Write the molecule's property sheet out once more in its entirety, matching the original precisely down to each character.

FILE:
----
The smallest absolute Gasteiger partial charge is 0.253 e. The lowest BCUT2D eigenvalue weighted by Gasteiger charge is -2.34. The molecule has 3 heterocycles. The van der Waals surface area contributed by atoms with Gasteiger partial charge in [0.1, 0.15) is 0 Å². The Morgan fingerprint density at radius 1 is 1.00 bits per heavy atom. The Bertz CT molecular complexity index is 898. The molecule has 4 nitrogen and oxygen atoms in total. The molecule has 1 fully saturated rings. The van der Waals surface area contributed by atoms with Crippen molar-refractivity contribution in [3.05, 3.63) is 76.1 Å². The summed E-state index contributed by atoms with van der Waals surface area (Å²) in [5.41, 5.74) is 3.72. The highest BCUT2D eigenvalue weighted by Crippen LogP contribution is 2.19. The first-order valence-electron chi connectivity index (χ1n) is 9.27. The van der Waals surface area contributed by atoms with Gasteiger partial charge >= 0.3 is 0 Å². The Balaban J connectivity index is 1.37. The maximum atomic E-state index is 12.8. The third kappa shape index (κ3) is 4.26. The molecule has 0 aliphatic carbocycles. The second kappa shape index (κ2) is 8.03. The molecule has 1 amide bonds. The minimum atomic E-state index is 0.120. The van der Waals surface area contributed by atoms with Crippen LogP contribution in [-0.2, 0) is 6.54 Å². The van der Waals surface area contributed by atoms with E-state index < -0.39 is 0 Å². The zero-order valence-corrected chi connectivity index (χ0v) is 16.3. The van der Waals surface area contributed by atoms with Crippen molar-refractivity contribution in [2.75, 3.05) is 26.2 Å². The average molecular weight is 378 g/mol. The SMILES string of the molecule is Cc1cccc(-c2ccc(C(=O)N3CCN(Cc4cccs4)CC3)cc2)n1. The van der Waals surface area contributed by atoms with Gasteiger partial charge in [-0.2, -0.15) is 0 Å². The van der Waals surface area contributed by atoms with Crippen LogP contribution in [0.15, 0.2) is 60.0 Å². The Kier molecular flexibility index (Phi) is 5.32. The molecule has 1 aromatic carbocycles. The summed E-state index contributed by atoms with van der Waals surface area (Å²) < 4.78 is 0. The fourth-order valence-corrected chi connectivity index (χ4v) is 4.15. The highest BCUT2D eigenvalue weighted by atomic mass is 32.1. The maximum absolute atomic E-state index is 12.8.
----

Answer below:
The smallest absolute Gasteiger partial charge is 0.253 e. The lowest BCUT2D eigenvalue weighted by Gasteiger charge is -2.34. The molecule has 3 heterocycles. The van der Waals surface area contributed by atoms with Gasteiger partial charge in [0.1, 0.15) is 0 Å². The Morgan fingerprint density at radius 1 is 1.00 bits per heavy atom. The Bertz CT molecular complexity index is 898. The molecule has 4 nitrogen and oxygen atoms in total. The molecule has 1 fully saturated rings. The van der Waals surface area contributed by atoms with Crippen molar-refractivity contribution in [3.05, 3.63) is 76.1 Å². The summed E-state index contributed by atoms with van der Waals surface area (Å²) in [5.41, 5.74) is 3.72. The highest BCUT2D eigenvalue weighted by Crippen LogP contribution is 2.19. The first-order valence-electron chi connectivity index (χ1n) is 9.27. The van der Waals surface area contributed by atoms with Gasteiger partial charge >= 0.3 is 0 Å². The Balaban J connectivity index is 1.37. The maximum atomic E-state index is 12.8. The third kappa shape index (κ3) is 4.26. The molecule has 0 aliphatic carbocycles. The second kappa shape index (κ2) is 8.03. The molecule has 1 amide bonds. The minimum atomic E-state index is 0.120. The van der Waals surface area contributed by atoms with Crippen LogP contribution in [-0.2, 0) is 6.54 Å². The van der Waals surface area contributed by atoms with E-state index < -0.39 is 0 Å². The zero-order valence-corrected chi connectivity index (χ0v) is 16.3. The van der Waals surface area contributed by atoms with Crippen molar-refractivity contribution in [2.75, 3.05) is 26.2 Å². The average molecular weight is 378 g/mol. The SMILES string of the molecule is Cc1cccc(-c2ccc(C(=O)N3CCN(Cc4cccs4)CC3)cc2)n1. The van der Waals surface area contributed by atoms with Gasteiger partial charge in [-0.2, -0.15) is 0 Å². The van der Waals surface area contributed by atoms with Crippen LogP contribution in [0.15, 0.2) is 60.0 Å². The Kier molecular flexibility index (Phi) is 5.32. The molecule has 1 aromatic carbocycles. The summed E-state index contributed by atoms with van der Waals surface area (Å²) < 4.78 is 0. The fourth-order valence-corrected chi connectivity index (χ4v) is 4.15. The highest BCUT2D eigenvalue weighted by atomic mass is 32.1. The maximum absolute atomic E-state index is 12.8.